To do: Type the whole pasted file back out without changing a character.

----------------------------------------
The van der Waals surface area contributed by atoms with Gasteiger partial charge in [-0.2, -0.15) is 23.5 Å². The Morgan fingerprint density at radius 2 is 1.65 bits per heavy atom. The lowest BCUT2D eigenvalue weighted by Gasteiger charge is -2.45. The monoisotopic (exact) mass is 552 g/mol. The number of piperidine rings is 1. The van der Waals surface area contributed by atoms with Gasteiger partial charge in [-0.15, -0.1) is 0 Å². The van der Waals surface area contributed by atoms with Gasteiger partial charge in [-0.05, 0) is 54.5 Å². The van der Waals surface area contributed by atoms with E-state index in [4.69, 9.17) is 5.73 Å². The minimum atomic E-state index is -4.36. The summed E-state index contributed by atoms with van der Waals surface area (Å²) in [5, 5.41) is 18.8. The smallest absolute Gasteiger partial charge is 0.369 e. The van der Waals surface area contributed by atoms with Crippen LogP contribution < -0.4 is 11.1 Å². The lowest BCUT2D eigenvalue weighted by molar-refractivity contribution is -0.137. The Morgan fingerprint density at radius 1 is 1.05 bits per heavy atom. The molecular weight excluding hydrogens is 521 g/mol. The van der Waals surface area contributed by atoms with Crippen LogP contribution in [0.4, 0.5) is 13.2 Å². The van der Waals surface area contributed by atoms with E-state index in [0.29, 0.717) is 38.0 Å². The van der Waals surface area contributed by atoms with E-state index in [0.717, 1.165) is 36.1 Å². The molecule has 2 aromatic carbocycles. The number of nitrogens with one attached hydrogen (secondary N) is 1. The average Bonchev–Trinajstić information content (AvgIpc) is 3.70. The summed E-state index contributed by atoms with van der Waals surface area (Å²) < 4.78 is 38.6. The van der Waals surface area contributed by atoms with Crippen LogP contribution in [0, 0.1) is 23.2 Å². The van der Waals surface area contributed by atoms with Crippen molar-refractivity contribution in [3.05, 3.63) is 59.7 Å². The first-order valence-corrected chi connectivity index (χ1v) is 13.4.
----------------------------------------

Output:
The van der Waals surface area contributed by atoms with Gasteiger partial charge in [-0.2, -0.15) is 23.5 Å². The Morgan fingerprint density at radius 2 is 1.65 bits per heavy atom. The lowest BCUT2D eigenvalue weighted by Gasteiger charge is -2.45. The monoisotopic (exact) mass is 552 g/mol. The number of piperidine rings is 1. The van der Waals surface area contributed by atoms with Gasteiger partial charge in [-0.15, -0.1) is 0 Å². The van der Waals surface area contributed by atoms with Gasteiger partial charge in [-0.05, 0) is 54.5 Å². The van der Waals surface area contributed by atoms with E-state index in [4.69, 9.17) is 5.73 Å². The minimum atomic E-state index is -4.36. The summed E-state index contributed by atoms with van der Waals surface area (Å²) in [5, 5.41) is 18.8. The smallest absolute Gasteiger partial charge is 0.369 e. The van der Waals surface area contributed by atoms with Crippen LogP contribution < -0.4 is 11.1 Å². The lowest BCUT2D eigenvalue weighted by molar-refractivity contribution is -0.137. The Morgan fingerprint density at radius 1 is 1.05 bits per heavy atom. The molecular weight excluding hydrogens is 521 g/mol. The van der Waals surface area contributed by atoms with Crippen LogP contribution in [0.4, 0.5) is 13.2 Å². The van der Waals surface area contributed by atoms with E-state index in [0.29, 0.717) is 38.0 Å². The van der Waals surface area contributed by atoms with E-state index in [0.717, 1.165) is 36.1 Å². The molecule has 2 aromatic carbocycles. The number of nitrogens with one attached hydrogen (secondary N) is 1. The average Bonchev–Trinajstić information content (AvgIpc) is 3.70. The summed E-state index contributed by atoms with van der Waals surface area (Å²) < 4.78 is 38.6. The van der Waals surface area contributed by atoms with Crippen LogP contribution in [0, 0.1) is 23.2 Å². The van der Waals surface area contributed by atoms with Crippen molar-refractivity contribution in [3.05, 3.63) is 59.7 Å². The first-order valence-corrected chi connectivity index (χ1v) is 13.4.